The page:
Date of Award


Document Type


Degree Name

Doctor of Philosophy (PhD)

Legacy Department

Mechanical Engineering


Tong, Chenning

Committee Member

Ma , Lin

Committee Member

Miller , Richard S

Committee Member

Park , Chanseok


The filtered mass density function (FMDF) of mixture fraction, temperature and species used in large eddy simulation (LES) of turbulent combustion is studied experimentally using line images obtained in turbulent partially premixed methane flames (Sandia flames D and E). Cross-stream filtering is employed to obtain the FMDF and other filtered variables. The mean of the FMDF conditional on the subgrid-scale (SGS) scalar variance at a given location are found to vary from unimodal to bimodal, corresponding to quasi-equilibrium distributed reaction zones and laminar flamelets (including extinguished flamelets), respectively. The conditionally filtered mixture fraction dissipation for small SGS variances has a relatively weak dependence on the mixture fraction, and is not sensitive to temperature for extinguished samples. For large SGS variance the large dissipation is concentrated in the cliffs and increases with decreasing temperature. The conditionally filtered temperature dissipation for small SGS variances is the highest for intermediate temperature. For large SGS variance the dependence is more complex and the pilot gas appears to be playing an important role. The conditionally filtered scalar and temperature diffusion for small SGS variance have a simple structure. For large SGS variance the diffusion structure is much more complex, with the pilot and local extinction also playing important roles. The results show that it is important that mixing models for filtered density function methods be able to account for the different SGS mixture fraction and temperature structures for small and large SGS variance. The different SGS mixture fraction structures for small and large SGS variances, as reflected by the unimodal and bimodal FMDF, have a strong impact on the small-scale mixing and turbulence-chemistry interaction, as reflected by the results for the conditionally filtered dissipation rates and diffusion. The results have implications for understanding and modeling multiple reactive scalar SGS mixing.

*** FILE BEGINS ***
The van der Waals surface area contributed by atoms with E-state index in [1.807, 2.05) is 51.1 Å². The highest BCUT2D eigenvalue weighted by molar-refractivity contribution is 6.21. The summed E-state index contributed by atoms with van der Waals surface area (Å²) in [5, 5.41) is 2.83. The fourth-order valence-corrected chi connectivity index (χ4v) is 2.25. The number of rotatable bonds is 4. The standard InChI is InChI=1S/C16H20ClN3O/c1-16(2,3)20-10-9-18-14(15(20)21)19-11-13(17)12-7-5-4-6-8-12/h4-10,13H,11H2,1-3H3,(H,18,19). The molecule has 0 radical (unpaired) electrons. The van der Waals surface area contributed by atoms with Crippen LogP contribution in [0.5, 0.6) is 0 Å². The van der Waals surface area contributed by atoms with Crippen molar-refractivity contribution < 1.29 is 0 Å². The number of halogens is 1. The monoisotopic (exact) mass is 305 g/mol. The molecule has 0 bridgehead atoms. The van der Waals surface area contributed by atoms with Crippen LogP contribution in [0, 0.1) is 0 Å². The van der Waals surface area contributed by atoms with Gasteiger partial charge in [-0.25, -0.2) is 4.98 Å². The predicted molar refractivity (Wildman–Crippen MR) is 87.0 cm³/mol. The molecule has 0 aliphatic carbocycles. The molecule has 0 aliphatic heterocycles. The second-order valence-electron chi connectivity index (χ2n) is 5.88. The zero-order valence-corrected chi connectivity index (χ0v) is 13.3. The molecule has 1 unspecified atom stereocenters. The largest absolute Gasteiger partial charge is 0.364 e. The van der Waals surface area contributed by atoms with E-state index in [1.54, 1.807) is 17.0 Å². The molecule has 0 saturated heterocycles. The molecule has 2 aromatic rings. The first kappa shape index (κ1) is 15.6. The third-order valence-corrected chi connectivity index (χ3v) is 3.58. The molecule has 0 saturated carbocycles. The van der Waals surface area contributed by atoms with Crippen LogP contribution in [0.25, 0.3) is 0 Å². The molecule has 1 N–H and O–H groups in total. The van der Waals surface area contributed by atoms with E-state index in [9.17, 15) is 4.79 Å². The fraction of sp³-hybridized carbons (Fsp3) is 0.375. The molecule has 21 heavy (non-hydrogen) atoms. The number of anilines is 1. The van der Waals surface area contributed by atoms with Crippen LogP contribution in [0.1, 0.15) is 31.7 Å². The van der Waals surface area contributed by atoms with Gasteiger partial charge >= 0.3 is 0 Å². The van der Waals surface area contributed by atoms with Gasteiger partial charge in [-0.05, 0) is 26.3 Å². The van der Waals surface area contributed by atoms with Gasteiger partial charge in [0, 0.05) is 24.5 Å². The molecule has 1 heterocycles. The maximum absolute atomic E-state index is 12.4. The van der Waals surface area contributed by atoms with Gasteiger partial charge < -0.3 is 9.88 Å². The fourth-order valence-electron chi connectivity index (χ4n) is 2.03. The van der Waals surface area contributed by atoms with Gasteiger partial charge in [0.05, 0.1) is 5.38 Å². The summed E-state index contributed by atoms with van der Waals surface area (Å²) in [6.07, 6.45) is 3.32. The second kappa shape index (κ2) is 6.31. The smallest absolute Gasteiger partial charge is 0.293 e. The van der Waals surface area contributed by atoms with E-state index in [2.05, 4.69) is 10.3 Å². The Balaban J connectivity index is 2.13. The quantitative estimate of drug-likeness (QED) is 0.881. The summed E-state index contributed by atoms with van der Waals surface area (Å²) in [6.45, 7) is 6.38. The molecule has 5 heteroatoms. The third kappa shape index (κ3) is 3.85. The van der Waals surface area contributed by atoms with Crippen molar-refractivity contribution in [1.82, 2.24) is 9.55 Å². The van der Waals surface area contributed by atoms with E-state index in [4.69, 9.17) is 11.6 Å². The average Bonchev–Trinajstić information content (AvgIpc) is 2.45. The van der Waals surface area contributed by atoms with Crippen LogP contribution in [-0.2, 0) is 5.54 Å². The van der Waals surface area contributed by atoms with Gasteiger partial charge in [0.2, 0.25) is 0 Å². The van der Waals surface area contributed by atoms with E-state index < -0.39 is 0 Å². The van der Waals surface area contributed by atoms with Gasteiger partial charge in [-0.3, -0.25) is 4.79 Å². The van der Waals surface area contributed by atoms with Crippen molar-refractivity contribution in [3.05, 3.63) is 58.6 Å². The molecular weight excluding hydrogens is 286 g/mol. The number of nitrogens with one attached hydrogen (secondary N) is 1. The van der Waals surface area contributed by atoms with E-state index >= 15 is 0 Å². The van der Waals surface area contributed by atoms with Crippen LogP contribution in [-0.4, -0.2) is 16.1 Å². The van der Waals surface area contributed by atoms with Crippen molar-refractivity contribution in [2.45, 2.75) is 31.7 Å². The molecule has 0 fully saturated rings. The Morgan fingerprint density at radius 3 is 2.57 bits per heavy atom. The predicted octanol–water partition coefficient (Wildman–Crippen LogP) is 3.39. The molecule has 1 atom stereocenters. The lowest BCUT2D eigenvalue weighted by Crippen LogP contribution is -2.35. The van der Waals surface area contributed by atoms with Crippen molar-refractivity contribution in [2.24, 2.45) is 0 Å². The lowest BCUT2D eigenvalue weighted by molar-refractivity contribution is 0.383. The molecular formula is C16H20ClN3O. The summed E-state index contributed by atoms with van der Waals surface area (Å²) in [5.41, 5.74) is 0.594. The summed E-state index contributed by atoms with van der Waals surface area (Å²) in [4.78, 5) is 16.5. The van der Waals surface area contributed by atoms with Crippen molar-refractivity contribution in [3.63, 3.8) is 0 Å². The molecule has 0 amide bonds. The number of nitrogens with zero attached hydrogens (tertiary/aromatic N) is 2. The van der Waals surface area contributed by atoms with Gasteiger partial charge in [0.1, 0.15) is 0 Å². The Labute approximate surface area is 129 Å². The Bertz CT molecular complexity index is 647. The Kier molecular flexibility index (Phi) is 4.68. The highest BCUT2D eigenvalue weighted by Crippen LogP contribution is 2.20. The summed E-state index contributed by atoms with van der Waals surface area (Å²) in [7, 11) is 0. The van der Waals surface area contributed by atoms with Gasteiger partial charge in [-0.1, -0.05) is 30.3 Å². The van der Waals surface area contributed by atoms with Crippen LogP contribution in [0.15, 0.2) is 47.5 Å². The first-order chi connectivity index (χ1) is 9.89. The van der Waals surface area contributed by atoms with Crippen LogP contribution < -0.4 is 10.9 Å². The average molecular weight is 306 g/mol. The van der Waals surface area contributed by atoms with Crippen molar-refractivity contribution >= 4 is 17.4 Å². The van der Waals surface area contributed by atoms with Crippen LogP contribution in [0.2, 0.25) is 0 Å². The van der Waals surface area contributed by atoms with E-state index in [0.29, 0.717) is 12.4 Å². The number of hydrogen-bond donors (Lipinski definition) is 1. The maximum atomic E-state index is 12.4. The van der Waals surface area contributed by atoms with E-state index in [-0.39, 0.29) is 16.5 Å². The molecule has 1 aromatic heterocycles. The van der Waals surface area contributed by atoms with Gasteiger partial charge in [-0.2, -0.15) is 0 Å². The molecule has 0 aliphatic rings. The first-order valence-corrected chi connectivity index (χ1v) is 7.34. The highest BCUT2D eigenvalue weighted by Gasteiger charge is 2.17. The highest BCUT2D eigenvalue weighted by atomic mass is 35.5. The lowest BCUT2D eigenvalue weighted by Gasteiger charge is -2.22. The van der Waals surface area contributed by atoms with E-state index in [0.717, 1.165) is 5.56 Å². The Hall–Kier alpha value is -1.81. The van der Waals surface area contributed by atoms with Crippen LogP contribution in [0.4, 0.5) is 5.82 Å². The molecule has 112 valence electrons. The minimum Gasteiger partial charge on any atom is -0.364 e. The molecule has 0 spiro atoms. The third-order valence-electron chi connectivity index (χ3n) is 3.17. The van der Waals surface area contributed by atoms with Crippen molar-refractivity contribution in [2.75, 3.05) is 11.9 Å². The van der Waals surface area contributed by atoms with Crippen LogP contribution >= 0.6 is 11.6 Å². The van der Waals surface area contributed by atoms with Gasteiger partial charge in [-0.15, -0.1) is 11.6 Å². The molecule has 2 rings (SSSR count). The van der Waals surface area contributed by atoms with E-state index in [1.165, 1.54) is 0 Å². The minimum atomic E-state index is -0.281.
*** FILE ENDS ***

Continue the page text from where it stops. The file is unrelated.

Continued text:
Scalar dissipation rate is an important quantity in turbulent mixing and combustion. Its measurement depends on two opposite trends, noise and resolution effects, making their separation and accurate corrections difficult. A major task in dissipation rate correction, therefore, is to isolate each effect. A conditional sampling-based method for correcting noise and resolution effects for scalar dissipation rate measurements is developed. The conditional-sampling method uses instantaneous local scalar mean and variance as conditioning variables, and is based in part on Kolmogorov's refined similarity hypotheses. It ensures selection of instantaneous fully resolved local scalar fields, which are analyzed to determine the measurement noise. Noise correction is applied to potentially under-resolved local scalar fields, also selected using the conditional-sampling procedure, effectively separating the effects of noise from those of resolution. The error function is used as a model for the potentially under-resolved local scalar fields to evaluate their dissipation length scales and to make corrections for the dissipation rate. The present method uses local instead of spectral analysis; therefore, can be applied to the mean scalar dissipation rate conditional on the scalar values. Applications of the method to scalar dissipation rate in a slightly heated turbulent jet and turbulent flames show excellent results, validating the method.